Navigating and negotiating a commercial sublease agreement can be a confusing task. You may be familiar with residential subleases, but commercial subleases have extra technicalities and fine print that you need to watch out for. At AQUILA, we’ve negotiated hundreds of sublease agreements on behalf of our clients, and we know that it is important for you to have all the information you need before you begin the process of subletting your space.

Read Next: How to Sublease Your Office Space: An A-to-Z Guide to the Subleasing Process

In this article, we explain what a commercial sublease agreement is and the reasons you may consider subleasing your space.


What Is a Commercial Sublease Agreement?

A commercial sublease is an agreement between a tenant currently leasing a property, a new tenant looking for space, and the property owner. 

When you sublease your space you are the sublessor (or sublandlord) and your new tenant is the sublessee (or subtenant). The subtenant resides in your space (or a portion of your space) for the remaining term on your lease (or whatever period of time is agreed upon, sometimes only a portion of your remaining lease term). 

Read Next: 5 Reasons Your Sublease May Not Be Moving (And How to Move Forward)

Normally, you are still responsible for your lease payments so you must collect rent from your subtenant each month and still continue to pay your rent directly to the landlord.

You also need to be sure to read your lease carefully before you decide to sublease your space. Before you approach your landlord for approval, you need to understand your sublease rights to ensure there are no limits or consent issues. Usually, landlords will allow you to sublease your space but there are a few instances when there are restrictions.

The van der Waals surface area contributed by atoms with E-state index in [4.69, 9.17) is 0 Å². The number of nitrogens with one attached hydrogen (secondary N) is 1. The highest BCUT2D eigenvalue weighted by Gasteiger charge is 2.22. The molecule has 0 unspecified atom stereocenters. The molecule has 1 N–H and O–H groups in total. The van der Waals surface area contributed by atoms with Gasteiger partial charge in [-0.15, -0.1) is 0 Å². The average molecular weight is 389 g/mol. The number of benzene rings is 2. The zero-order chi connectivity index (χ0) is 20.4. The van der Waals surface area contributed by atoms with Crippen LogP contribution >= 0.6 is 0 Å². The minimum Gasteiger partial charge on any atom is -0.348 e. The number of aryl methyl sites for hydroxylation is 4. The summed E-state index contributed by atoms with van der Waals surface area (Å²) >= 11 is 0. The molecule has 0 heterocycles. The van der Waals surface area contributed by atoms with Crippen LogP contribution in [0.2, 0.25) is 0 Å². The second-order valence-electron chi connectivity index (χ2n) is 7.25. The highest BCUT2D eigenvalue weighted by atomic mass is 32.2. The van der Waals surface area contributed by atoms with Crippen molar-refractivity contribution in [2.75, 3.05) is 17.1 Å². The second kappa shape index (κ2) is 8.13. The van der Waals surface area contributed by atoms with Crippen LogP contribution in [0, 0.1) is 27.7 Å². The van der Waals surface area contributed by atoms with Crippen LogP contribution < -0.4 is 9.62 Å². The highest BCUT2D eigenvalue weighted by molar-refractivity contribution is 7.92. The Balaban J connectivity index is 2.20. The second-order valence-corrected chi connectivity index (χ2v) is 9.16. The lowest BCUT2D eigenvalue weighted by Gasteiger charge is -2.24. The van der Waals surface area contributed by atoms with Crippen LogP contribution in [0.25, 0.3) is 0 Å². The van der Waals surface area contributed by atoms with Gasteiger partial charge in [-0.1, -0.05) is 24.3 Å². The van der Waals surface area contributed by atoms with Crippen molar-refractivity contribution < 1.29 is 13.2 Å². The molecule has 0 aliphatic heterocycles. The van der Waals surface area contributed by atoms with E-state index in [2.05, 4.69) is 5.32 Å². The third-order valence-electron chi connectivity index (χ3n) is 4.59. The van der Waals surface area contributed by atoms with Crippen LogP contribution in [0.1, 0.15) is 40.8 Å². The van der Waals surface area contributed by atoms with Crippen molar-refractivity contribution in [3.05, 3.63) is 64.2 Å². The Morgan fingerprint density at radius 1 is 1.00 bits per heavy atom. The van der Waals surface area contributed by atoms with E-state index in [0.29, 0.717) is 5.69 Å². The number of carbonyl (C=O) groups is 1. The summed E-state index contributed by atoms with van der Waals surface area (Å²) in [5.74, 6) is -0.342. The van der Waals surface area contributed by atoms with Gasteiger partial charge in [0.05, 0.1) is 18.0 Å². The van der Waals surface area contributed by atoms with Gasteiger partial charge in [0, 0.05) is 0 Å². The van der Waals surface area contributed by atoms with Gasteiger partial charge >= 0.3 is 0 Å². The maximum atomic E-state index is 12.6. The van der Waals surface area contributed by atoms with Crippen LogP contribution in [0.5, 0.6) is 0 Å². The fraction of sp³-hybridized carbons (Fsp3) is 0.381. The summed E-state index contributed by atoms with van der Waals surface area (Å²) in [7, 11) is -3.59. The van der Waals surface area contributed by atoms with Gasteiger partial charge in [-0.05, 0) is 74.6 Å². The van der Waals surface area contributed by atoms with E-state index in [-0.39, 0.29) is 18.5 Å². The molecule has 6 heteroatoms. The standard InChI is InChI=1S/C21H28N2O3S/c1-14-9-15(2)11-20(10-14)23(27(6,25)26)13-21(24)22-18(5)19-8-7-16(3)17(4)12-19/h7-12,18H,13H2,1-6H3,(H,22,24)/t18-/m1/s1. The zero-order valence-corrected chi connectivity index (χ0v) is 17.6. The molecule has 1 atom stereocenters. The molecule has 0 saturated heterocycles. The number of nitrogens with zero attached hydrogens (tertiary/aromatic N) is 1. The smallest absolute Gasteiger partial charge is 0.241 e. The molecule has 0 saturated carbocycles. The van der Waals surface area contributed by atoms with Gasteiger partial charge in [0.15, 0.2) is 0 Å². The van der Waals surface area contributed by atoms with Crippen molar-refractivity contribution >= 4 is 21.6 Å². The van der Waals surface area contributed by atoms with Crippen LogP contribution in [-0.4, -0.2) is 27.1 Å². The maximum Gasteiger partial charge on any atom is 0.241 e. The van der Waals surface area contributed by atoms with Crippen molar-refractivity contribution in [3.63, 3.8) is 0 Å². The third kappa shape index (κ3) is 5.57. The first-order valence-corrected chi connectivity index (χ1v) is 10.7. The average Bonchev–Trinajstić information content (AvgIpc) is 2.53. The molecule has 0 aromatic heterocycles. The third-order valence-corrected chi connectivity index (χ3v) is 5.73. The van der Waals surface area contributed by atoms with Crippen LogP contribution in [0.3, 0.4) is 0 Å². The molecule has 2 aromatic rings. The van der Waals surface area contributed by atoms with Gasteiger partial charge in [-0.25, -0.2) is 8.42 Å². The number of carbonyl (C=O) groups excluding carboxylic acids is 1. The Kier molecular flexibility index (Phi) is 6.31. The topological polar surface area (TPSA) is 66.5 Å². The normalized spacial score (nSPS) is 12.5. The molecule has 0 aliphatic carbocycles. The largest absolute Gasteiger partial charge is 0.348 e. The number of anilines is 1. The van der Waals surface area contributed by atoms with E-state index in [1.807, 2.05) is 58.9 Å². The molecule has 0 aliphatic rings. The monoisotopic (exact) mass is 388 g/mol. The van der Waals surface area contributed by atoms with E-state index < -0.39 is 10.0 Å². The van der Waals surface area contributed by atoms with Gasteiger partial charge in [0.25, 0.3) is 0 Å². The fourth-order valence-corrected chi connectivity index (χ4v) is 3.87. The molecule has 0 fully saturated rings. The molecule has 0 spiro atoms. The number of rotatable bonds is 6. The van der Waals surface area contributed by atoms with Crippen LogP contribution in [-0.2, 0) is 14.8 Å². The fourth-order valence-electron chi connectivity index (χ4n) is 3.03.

When you’re ready to sublease your space you will need to list it on the appropriate commercial real estate sites and use marketing initiatives to get it moving.

Hiring a broker can make the subleasing process much easier and quicker. A broker can help you determine the best rate for your space, make sure it is positioned competitively, and bring years of marketing experience to the table. Additionally, a broker can help you navigate the complex negotiation process with both your landlord and potential subtenants.

Read Next: 5 Key Questions to Ask Before Hiring a Sublease Broker


Reasons You May Want to Sublease Your Commercial Space

Subleasing isn’t always the right option for everyone, but we’ve found subleasing can be a good alternative for tenants in the following situations:

1. You need to downsize your office space

Do you have too much space or space you aren’t using? If you need to downsize but still have term remaining on your lease, subleasing can be a great option. When you need to downsize, you can either sublease part of your space or your entire space.

Some tenants in this situation opt to sublease a portion of their current office, in order to avoid the complexities and expenses related to relocating. If you occupy separate floors or spaces, this can be a relatively simple process. You can also choose to sublease only part of your space. However, if your office is one contiguous space, it’s important to remember that you may have to pay additional construction costs to separate the space or be open to sharing your space with another company. Depending on your goals, it is important to market your space in the appropriate way.